Monday, October 20, 2008
It appears that I’ve been sleeping.
Admittedly, I haven’t been following the business news for a couple of years and especially the nuts and bolts; basically, I’m nearly as uninformed as your “average Canadian”, except I have an econ degree* under my belt and a lot of historical knowledge. Particularly, when I was in University studying Economics, I was focussing my attention on a few industries, namely microcomputers, telecommunications, biotech (especially genetic engineering) and automotive—because of life-long love affair with cars. Not so much repairing them (not good at that) or even driving them, after three accidents in four months (none my fault, wrong place, wrong time). I love them for what they are: rolling pieces of art, sculpture on wheels. I love them for all they represent: freedom, moving forward, exertion, anticipation. I love the way they sound different from each other: how an Infinity G35 purrs all the way through its power curve and how oldskul American muscle ‘blub-blub-blubs’ while it idles, hinting anciently of the open-throated, triumphant roar befitting its status as king of the raw-muscle jungle when the pedal meets the metal. So when news of this merger hit me, it hit me really hard.
But after some thought, it really fits in with my current thread of thinking, (see Zeitgeist, Strategy, Debate #3, Debate #2,Palin, the Zen of Joe the Plumber, 69 Bucks and ‘John Galt’ aka ‘It all started as a new email line for my signature’), by illustrating in the most semiotic of fashions how history is on the move. This time, it’s on wheels.
capital management firm owns Chrysler & financial,
daimler sold chrysler nearly two years ago
say, aren’t these capital managers the one’s who got us into this whole financial mess in the first place.
11 Brands under one umbrella and who knows how many models, usually one or two – along with all the tailoring options – per category.
The idea of each Brand having a model (or two) in each category is the problem. It is also where the opportunity lay. Here’s why: some Brands have underperforming models in a category while another Brand under the umbrella has the category leader. Simple solution: Kill the underperforming Brand’s (or Brands’) entries, which, by and large are just “me too” versions of the category leader. This will send some of the underperformers’ custom to your leading Brand while some will necessarily go to your competitors. The benefit is you reduce some of your workforce. You sell some property in the form of vacated plants. You reduce power consumption in a variety of spots down the production/distribution chain. You reduce your carbon footprint (**gag**, makes sound of cat with a hairball). You simplify your production and marketing. You reduce dealers’ cost of inventory. Etc. Lots of advantages.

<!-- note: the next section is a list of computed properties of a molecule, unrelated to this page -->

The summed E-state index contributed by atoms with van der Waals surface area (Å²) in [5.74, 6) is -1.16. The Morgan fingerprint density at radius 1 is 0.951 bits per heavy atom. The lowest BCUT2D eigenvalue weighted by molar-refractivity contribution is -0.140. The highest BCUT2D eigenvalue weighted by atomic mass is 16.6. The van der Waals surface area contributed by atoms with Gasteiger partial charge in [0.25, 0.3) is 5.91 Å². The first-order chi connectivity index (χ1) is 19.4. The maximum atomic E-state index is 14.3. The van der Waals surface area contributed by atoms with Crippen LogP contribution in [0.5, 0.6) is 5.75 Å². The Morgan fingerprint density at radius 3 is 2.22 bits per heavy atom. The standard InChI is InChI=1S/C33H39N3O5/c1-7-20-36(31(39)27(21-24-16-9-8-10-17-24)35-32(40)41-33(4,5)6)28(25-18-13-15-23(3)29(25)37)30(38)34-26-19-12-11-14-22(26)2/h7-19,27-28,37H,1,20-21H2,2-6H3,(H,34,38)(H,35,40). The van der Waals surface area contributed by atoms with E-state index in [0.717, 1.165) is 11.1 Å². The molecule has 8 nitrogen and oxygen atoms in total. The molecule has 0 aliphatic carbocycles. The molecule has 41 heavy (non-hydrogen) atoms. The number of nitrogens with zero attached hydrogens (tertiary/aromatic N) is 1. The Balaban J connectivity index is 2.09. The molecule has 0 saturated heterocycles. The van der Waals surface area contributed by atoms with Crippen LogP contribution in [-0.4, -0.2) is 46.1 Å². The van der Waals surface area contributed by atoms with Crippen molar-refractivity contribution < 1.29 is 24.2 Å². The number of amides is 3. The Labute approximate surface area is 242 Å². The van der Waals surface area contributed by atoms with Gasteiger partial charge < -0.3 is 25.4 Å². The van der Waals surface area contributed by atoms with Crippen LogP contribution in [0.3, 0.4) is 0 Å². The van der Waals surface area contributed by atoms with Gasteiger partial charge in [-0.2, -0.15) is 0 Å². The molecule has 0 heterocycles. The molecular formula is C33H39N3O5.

The cost, primarily, will be in the form of Union opposition. It will be fierce.
As a political thing, it presents a real opportunity for bold reform. Here’s how: The Auto Industry is begging for handouts. I say give them to with with the condition that all jobs throughout the combined company is rehired, the whole enterprise from receptionist to janitors to line workers to management to office staff to executives as non-union shops. Being sure to include a definite timeline for government withdrawal and a payback schedule for the money injected.
The underpinning historical forces necessary for a good bust-up of the UAW/AFL-CIO gang are in place. They are not sufficient in and of themselves. Leadership is required to overcome the sufficiency requirement. Now, I believe, is the time. The signs are around for all to see: vets calling vets to action; John Galt speaks up; collectivist enemies all around; an electorate that is beginning to arouse to the threat. The point being that McCain could easily make this an effective tactic in his memetic battle. After all, he’s already written off Michigan so that big chunk of organized labour press is moot. Upside for McCain: as has been written about by others (sorry, no links) the most fearsome aspect of Reagan to the Soviets and the Arab and the Chinese was his willingness to bust the airline unions. [The more I think about this as I’ve been writing, the more I feel confident saying I wouldn’t be surprised to see a proposal like that from McCain as it would put into context his early withdrawal from Michigan.]
The most exciting aspect of this merger, though, is the synergies from their independent work developing electric cars and their complimentary approaches. Fascinating. Zen or foresight? A merger would mean they’d share their existing intellectual property vis. the electric cars. Could it be that Chev has already solved a Chrysler technical stumbling block, the key to unlocking the potential (heh) of the electric car. Or vice versa, of course.
My hope is that they keep all of the lead stylists, though. I just love the look of so many of the offerings on both sides of this equation. I had almost written off the GM stylists, but a few recent models have resurrected my faith. But, my god!, can anything compare to a Chrysler 300?